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Dark Energy II

October 13, 2010

The universe is full of mysteries. The biggest one is what makes up almost three-quarters of the universe: dark energy. It causes the universe to expand faster as it ages. Yet it was only discovered a little more than a decade ago. And so far, there's no agreement about what it is.

HILL: Well, the problem with dark energy is that really there are too many possible theories for it. Right now, we're in a situation where the theorists sort of know no bounds. We've got to provide them with some boundary conditions.

That's Gary Hill, an astronomer at McDonald Observatory and one of the leaders of a team that's searching for dark energy. Another team leader is Karl Gebhardt:

GEBHARDT: Dark energy could be just a property of space itself, and that's the number one issue which people are considering at this point. And this is called the vacuum energy. Just the existence of space -- because space is there -- there may be energy associated to that space. And the bigger space is, the more energy there is.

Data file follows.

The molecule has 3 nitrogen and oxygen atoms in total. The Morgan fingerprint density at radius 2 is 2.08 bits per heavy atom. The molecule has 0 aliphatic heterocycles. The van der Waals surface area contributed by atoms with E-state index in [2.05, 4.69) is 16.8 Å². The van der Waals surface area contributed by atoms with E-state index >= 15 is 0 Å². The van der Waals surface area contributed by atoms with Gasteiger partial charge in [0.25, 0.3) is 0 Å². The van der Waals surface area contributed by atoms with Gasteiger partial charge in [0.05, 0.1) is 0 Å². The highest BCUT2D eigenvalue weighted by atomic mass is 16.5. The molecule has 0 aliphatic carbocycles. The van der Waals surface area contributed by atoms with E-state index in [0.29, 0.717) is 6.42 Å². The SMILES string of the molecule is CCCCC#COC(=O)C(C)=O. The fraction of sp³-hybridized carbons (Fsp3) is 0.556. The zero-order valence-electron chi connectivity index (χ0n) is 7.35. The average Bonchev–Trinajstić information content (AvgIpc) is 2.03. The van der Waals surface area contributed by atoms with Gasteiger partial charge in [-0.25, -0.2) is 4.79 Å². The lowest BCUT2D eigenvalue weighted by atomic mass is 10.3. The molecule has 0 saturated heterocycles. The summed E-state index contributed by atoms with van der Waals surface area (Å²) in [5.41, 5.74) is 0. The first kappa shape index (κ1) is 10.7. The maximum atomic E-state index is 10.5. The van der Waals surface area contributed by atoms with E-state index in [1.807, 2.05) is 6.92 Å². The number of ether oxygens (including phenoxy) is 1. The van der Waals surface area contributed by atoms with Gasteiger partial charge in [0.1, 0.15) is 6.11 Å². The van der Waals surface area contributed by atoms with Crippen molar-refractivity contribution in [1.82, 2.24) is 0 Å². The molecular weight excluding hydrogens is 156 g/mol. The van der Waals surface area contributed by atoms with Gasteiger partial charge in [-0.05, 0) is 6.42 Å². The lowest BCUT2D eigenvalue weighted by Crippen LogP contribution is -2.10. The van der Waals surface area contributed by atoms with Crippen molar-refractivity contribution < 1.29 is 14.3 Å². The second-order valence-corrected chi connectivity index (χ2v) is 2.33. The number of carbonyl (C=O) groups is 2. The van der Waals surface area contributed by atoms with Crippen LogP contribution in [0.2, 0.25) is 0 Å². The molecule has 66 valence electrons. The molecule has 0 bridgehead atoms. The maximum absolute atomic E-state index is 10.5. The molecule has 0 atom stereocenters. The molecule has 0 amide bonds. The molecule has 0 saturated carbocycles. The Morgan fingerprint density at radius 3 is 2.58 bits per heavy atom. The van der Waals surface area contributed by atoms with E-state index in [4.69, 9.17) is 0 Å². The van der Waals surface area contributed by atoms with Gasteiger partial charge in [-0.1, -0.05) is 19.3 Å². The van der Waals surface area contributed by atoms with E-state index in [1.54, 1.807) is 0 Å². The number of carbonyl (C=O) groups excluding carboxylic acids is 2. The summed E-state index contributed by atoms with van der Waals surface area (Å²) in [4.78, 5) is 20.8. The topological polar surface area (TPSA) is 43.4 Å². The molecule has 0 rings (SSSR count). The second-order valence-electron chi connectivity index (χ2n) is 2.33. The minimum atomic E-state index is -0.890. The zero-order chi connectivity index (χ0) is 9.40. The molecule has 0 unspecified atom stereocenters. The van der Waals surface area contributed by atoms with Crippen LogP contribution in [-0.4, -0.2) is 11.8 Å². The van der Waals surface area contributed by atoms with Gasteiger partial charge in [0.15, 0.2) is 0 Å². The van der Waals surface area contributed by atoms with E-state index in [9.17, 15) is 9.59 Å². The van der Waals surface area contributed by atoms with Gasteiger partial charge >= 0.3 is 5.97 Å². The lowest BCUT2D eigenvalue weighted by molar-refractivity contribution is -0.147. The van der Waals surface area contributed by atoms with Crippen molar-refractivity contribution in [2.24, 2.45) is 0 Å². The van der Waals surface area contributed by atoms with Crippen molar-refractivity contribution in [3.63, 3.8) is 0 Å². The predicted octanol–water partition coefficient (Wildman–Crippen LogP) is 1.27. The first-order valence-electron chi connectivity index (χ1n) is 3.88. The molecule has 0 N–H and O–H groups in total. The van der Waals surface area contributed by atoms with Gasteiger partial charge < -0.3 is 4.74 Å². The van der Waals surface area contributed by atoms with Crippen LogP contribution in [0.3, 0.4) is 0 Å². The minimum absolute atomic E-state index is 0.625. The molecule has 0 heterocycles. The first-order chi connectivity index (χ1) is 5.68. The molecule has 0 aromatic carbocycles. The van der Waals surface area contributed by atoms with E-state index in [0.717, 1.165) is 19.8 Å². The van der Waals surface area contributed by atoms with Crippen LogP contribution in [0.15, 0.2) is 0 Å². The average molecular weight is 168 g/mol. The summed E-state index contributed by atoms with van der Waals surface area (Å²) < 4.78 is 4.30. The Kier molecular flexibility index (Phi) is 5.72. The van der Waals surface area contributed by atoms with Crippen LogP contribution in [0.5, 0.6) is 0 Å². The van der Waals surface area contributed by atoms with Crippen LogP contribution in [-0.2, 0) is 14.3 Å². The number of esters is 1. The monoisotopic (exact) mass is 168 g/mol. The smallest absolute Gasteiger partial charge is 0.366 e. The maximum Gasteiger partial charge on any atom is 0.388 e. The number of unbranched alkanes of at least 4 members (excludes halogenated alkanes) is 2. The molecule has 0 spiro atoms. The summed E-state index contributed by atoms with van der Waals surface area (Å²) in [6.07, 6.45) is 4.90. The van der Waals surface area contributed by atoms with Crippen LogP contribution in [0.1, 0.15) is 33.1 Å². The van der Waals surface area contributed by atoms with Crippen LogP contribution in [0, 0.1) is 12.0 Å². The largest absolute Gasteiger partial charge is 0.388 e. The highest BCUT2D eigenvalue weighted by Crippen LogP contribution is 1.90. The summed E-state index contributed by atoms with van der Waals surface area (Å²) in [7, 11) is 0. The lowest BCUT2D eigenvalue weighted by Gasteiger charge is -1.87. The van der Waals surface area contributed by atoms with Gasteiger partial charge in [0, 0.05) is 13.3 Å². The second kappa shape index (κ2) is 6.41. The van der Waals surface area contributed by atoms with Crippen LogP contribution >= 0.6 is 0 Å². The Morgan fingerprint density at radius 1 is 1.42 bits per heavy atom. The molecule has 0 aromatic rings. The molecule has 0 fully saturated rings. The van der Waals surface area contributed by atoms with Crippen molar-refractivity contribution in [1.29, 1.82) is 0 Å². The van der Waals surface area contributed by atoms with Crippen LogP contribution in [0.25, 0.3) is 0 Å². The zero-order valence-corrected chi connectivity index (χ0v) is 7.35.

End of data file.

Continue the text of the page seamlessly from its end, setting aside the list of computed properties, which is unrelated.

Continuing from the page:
And team member Niv Drory offers another possible explanation:

DRORY: Another possibility is, which is quite interesting, however unlikely, is that there is something subtly wrong with Einstein's Theory of General Relativity, which governs the behavior of the universe on large scales because it describes gravity and gravity is the only force relevant in the universe on large scales....The other possibility is that General Relativity is correct, we just are not applying it correctly to the universe.

More about dark energy tomorrow.


Script by Damond Benningfield, Copyright 2010

Today's program was made possible in part by the Texas Cosmology Center.

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